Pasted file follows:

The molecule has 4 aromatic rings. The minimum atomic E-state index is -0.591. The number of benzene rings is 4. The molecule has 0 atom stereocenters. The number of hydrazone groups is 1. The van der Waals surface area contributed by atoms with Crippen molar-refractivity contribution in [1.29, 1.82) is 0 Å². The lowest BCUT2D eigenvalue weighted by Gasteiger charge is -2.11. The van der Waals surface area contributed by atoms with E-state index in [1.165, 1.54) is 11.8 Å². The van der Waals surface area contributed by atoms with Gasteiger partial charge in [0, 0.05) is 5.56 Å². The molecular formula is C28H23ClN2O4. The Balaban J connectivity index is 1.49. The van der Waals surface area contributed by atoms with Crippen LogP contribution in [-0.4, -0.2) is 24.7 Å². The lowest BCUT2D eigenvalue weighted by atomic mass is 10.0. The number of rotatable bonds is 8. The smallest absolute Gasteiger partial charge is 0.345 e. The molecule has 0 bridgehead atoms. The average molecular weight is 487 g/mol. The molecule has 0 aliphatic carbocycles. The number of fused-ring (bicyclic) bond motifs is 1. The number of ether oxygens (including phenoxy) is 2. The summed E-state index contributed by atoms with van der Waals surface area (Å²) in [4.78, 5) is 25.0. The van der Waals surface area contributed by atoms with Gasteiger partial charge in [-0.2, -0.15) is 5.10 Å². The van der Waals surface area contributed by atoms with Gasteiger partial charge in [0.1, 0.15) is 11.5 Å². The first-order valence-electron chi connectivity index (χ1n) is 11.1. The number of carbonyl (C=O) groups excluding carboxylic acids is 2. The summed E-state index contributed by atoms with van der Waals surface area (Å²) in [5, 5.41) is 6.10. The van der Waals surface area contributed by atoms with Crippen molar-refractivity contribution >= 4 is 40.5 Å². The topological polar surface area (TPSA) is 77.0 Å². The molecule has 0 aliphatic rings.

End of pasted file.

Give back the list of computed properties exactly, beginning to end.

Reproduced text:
The molecule has 4 aromatic rings. The minimum atomic E-state index is -0.591. The number of benzene rings is 4. The molecule has 0 atom stereocenters. The number of hydrazone groups is 1. The van der Waals surface area contributed by atoms with Crippen molar-refractivity contribution in [1.29, 1.82) is 0 Å². The lowest BCUT2D eigenvalue weighted by Gasteiger charge is -2.11. The van der Waals surface area contributed by atoms with E-state index in [1.165, 1.54) is 11.8 Å². The van der Waals surface area contributed by atoms with Gasteiger partial charge in [0, 0.05) is 5.56 Å². The molecular formula is C28H23ClN2O4. The Balaban J connectivity index is 1.49. The van der Waals surface area contributed by atoms with Crippen LogP contribution in [-0.4, -0.2) is 24.7 Å². The lowest BCUT2D eigenvalue weighted by atomic mass is 10.0. The number of rotatable bonds is 8. The smallest absolute Gasteiger partial charge is 0.345 e. The molecule has 0 bridgehead atoms. The average molecular weight is 487 g/mol. The molecule has 0 aliphatic carbocycles. The number of fused-ring (bicyclic) bond motifs is 1. The number of ether oxygens (including phenoxy) is 2. The summed E-state index contributed by atoms with van der Waals surface area (Å²) in [4.78, 5) is 25.0. The van der Waals surface area contributed by atoms with Gasteiger partial charge in [-0.2, -0.15) is 5.10 Å². The van der Waals surface area contributed by atoms with Gasteiger partial charge in [0.1, 0.15) is 11.5 Å². The first-order valence-electron chi connectivity index (χ1n) is 11.1. The number of carbonyl (C=O) groups excluding carboxylic acids is 2. The summed E-state index contributed by atoms with van der Waals surface area (Å²) in [5, 5.41) is 6.10. The van der Waals surface area contributed by atoms with Crippen molar-refractivity contribution >= 4 is 40.5 Å². The topological polar surface area (TPSA) is 77.0 Å². The molecule has 0 aliphatic rings.